cheer, which often carried to riot and debauchery, mirth of consequence prevailed ; and this was always attended with buffoonery. Taunts and jokes, and raillery and repartee, would necessarily ensue ; and individuals would contend for the victory in wit and genius. These contests would in time be reduced to some regulations, for the entertainment of the people thus assembled, and some prize would be decreed to him who was judged to excel his rivals. The candidates for fame and profit being thus stimulated, would task their talents, and naturally recommend these alternate recriminations to the audience, by clothing them with a kind of poetical measure, which should bear a near resemblance to prose. Thus, as the solemn service of the day was composed in the most sublime species of poetry, such as the ode or hymn, the subsequent altercation was carried on in iambics, and gave rise to satire. We are told by the Stagirite, that the highest species of poetry was employed in celebrating great actions, but the humbler sort used in this kind of contention ;* and that in the ages of antiquity, there were some bards that professed heroics, and some that pretended to iambios only.
Οι μεν ηρoϊκών, οι δε ιάμβων ποιήται.
To these rude beginnings we not only owe the birth of satire, but likewise the origin of dramatic poetry. Tragedy herself, which afterwards attained to such dignity as to rival the epic muse, was at first no other than a trial of crambo, or iambics, between two peasants, and a goat was the prize, as Horace calls it, vile certamen ob hircum,“ a mean contest for a he-goat.” Hence the name agaywdía, signifying the goat-song, from tgázos hircus, and còn carmen.
Carmine qui tragico vilem certavit ob hircum,
* Οι μεν γαρ σεμνότεροι, τας καλάς εμιμούντο πράξειςοι δε ευτελέστεροι, τας των φαύλων, πρώτον λόγους ποιoύντες.
His muse severe, secure and undismay'd,
A lawless crowd, with wine and feasting warm. Satire, then, was originally a clownish dialogue in loose iambics, so called because the actors were disguised like satyrs, who not only recited the praises of Bacchus, or some other deity, but interspersed their hymns with sarcastic jokes and altercation. Of this kind is the Cyclop of Euripides, in which Ulysses is the principal actor. The Romans also had their Atellanæ, or interludes, of the same nature, so called from the city of Atella, where they were first acted; but these were highly polished in comparison of the original entertainment, which was altogether rude and innocent. Indeed the Cyclop itself, though composed by the accomplished Euripides, abounds with such impurity as ought not to appear on the stage of any civilized nation.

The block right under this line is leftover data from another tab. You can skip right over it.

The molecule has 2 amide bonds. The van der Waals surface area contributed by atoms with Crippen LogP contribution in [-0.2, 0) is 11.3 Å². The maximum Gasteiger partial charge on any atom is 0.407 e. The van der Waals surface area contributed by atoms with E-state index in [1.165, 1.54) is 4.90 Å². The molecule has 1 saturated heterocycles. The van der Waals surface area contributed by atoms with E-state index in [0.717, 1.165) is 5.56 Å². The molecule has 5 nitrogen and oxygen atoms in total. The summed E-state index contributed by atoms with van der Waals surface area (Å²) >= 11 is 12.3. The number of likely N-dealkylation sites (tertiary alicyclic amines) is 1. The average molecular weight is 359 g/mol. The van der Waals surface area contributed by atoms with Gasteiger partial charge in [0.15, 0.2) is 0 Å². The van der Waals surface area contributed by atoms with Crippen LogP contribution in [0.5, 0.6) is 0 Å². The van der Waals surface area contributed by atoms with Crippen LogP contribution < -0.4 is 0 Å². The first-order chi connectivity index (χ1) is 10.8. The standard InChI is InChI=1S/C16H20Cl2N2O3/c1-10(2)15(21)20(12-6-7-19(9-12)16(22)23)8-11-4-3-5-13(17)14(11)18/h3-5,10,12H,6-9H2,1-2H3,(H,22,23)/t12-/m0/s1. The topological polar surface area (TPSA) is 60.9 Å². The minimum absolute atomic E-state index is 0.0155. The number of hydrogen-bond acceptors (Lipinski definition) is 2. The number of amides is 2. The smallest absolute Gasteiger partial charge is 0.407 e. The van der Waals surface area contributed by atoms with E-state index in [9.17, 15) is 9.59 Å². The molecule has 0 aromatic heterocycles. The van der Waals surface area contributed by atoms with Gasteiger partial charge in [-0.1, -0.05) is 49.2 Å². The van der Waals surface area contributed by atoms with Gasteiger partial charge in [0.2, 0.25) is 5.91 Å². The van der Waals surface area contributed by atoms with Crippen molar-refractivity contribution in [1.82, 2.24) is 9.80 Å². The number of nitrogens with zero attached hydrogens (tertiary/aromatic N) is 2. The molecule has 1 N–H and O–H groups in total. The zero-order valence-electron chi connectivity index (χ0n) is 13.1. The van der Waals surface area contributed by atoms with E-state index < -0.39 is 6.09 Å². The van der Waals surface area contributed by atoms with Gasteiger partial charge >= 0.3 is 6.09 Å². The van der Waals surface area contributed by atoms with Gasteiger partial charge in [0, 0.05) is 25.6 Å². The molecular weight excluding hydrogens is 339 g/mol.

It is very remarkable, that the Atellane, which were in effect tragi-comedies, grew into such esteem among the Romans, that the performers in these pieces enjoyed several privileges which were refused to the ordinary actors. They were not obliged to unmask, like the other players, when their action was disagreeable to the audience. They were admitted into the army, and enjoyed the privileges of free citizens, without incurring that disgrace which was affixed to the characters of other actors.* The poet Laberius, who was of equestrian order, being pressed by Julius Cæsar to act a part in his own performance, complied with great reluctance, and complained of the dishonour he had incurred, in his prologue preserved by Macrobius, which is one of the most elegant morsels of antiquity.t.
Tragedy and comedy flowed from the same fountain, though their streams were soon divided. The same entertainment which, under the name of tragedy, was rudely exhibited by clowns, for the prize of a goat, near some rural altar of Bacchus, assumed the appellation of comedy when it was transferred into cities, and represented with a little anore decorum in a cart or wagon that strolled from street to
Cum artem ludicram, scenamque totam probro ducerent genus id hominum non modo honore civium reliquorum carere, sed etiam tribu moveri notatione censoria voluerunt. - Cic. apud S. Aug. de Civit. Dei.
+ See GOLDSMITH's translation of this prologue. Vol. i. p. 136.-B.